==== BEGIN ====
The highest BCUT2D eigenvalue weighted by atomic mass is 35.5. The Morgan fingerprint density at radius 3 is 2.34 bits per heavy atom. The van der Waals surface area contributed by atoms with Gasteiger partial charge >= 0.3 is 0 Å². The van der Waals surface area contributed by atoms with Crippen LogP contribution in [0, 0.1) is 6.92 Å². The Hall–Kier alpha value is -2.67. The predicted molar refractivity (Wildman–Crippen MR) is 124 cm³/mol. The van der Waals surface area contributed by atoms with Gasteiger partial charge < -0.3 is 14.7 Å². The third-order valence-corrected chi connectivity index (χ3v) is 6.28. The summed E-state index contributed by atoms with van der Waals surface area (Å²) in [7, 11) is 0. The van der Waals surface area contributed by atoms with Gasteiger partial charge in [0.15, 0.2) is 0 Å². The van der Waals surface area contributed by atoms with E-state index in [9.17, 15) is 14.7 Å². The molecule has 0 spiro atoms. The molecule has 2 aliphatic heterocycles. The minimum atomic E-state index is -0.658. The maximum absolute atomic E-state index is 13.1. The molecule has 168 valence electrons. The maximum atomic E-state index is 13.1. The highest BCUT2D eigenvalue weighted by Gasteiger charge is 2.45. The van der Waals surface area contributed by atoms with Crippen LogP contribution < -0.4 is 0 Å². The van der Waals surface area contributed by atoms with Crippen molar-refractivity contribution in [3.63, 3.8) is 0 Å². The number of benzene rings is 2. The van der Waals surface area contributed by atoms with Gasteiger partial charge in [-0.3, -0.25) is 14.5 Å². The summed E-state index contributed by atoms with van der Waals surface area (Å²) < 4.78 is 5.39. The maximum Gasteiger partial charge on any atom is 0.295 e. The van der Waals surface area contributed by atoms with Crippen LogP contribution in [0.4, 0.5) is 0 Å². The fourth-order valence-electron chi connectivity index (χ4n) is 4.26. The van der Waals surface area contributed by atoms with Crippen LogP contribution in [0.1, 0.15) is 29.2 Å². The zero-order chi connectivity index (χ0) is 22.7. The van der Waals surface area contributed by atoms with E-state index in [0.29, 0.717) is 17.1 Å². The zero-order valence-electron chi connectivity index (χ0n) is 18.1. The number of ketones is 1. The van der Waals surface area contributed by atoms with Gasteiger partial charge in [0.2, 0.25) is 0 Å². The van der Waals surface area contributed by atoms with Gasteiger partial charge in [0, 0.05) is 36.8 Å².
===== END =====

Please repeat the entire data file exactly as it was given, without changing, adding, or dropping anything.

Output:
The highest BCUT2D eigenvalue weighted by atomic mass is 35.5. The Morgan fingerprint density at radius 3 is 2.34 bits per heavy atom. The van der Waals surface area contributed by atoms with Gasteiger partial charge >= 0.3 is 0 Å². The van der Waals surface area contributed by atoms with Crippen LogP contribution in [0, 0.1) is 6.92 Å². The Hall–Kier alpha value is -2.67. The predicted molar refractivity (Wildman–Crippen MR) is 124 cm³/mol. The van der Waals surface area contributed by atoms with Gasteiger partial charge < -0.3 is 14.7 Å². The third-order valence-corrected chi connectivity index (χ3v) is 6.28. The summed E-state index contributed by atoms with van der Waals surface area (Å²) in [7, 11) is 0. The van der Waals surface area contributed by atoms with Gasteiger partial charge in [0.15, 0.2) is 0 Å². The van der Waals surface area contributed by atoms with E-state index in [9.17, 15) is 14.7 Å². The molecule has 0 spiro atoms. The molecule has 2 aliphatic heterocycles. The minimum atomic E-state index is -0.658. The maximum absolute atomic E-state index is 13.1. The molecule has 168 valence electrons. The maximum atomic E-state index is 13.1. The highest BCUT2D eigenvalue weighted by Gasteiger charge is 2.45. The van der Waals surface area contributed by atoms with Crippen LogP contribution < -0.4 is 0 Å². The van der Waals surface area contributed by atoms with Crippen molar-refractivity contribution in [3.63, 3.8) is 0 Å². The number of benzene rings is 2. The van der Waals surface area contributed by atoms with Gasteiger partial charge in [-0.3, -0.25) is 14.5 Å². The summed E-state index contributed by atoms with van der Waals surface area (Å²) < 4.78 is 5.39. The maximum Gasteiger partial charge on any atom is 0.295 e. The van der Waals surface area contributed by atoms with Crippen LogP contribution in [0.4, 0.5) is 0 Å². The fourth-order valence-electron chi connectivity index (χ4n) is 4.26. The van der Waals surface area contributed by atoms with Crippen LogP contribution in [0.1, 0.15) is 29.2 Å². The zero-order chi connectivity index (χ0) is 22.7. The van der Waals surface area contributed by atoms with E-state index in [0.29, 0.717) is 17.1 Å². The zero-order valence-electron chi connectivity index (χ0n) is 18.1. The number of ketones is 1. The van der Waals surface area contributed by atoms with Gasteiger partial charge in [0.2, 0.25) is 0 Å². The van der Waals surface area contributed by atoms with Gasteiger partial charge in [0, 0.05) is 36.8 Å².